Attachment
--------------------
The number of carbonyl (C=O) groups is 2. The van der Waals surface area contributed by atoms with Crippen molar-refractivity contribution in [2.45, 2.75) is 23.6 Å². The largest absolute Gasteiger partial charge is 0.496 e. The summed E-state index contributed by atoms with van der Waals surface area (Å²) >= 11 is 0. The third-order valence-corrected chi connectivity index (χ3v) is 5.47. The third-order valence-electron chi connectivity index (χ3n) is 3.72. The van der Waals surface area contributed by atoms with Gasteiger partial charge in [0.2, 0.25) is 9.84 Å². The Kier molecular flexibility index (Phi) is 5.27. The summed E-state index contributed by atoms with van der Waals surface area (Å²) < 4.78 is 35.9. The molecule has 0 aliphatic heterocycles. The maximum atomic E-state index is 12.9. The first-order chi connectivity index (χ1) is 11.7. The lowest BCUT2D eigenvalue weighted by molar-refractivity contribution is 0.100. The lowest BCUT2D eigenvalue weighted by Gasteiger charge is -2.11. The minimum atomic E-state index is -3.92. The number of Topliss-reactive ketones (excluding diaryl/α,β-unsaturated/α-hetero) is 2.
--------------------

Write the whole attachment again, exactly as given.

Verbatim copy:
The number of carbonyl (C=O) groups is 2. The van der Waals surface area contributed by atoms with Crippen molar-refractivity contribution in [2.45, 2.75) is 23.6 Å². The largest absolute Gasteiger partial charge is 0.496 e. The summed E-state index contributed by atoms with van der Waals surface area (Å²) >= 11 is 0. The third-order valence-corrected chi connectivity index (χ3v) is 5.47. The third-order valence-electron chi connectivity index (χ3n) is 3.72. The van der Waals surface area contributed by atoms with Gasteiger partial charge in [0.2, 0.25) is 9.84 Å². The Kier molecular flexibility index (Phi) is 5.27. The summed E-state index contributed by atoms with van der Waals surface area (Å²) < 4.78 is 35.9. The molecule has 0 aliphatic heterocycles. The maximum atomic E-state index is 12.9. The first-order chi connectivity index (χ1) is 11.7. The lowest BCUT2D eigenvalue weighted by molar-refractivity contribution is 0.100. The lowest BCUT2D eigenvalue weighted by Gasteiger charge is -2.11. The minimum atomic E-state index is -3.92. The number of Topliss-reactive ketones (excluding diaryl/α,β-unsaturated/α-hetero) is 2.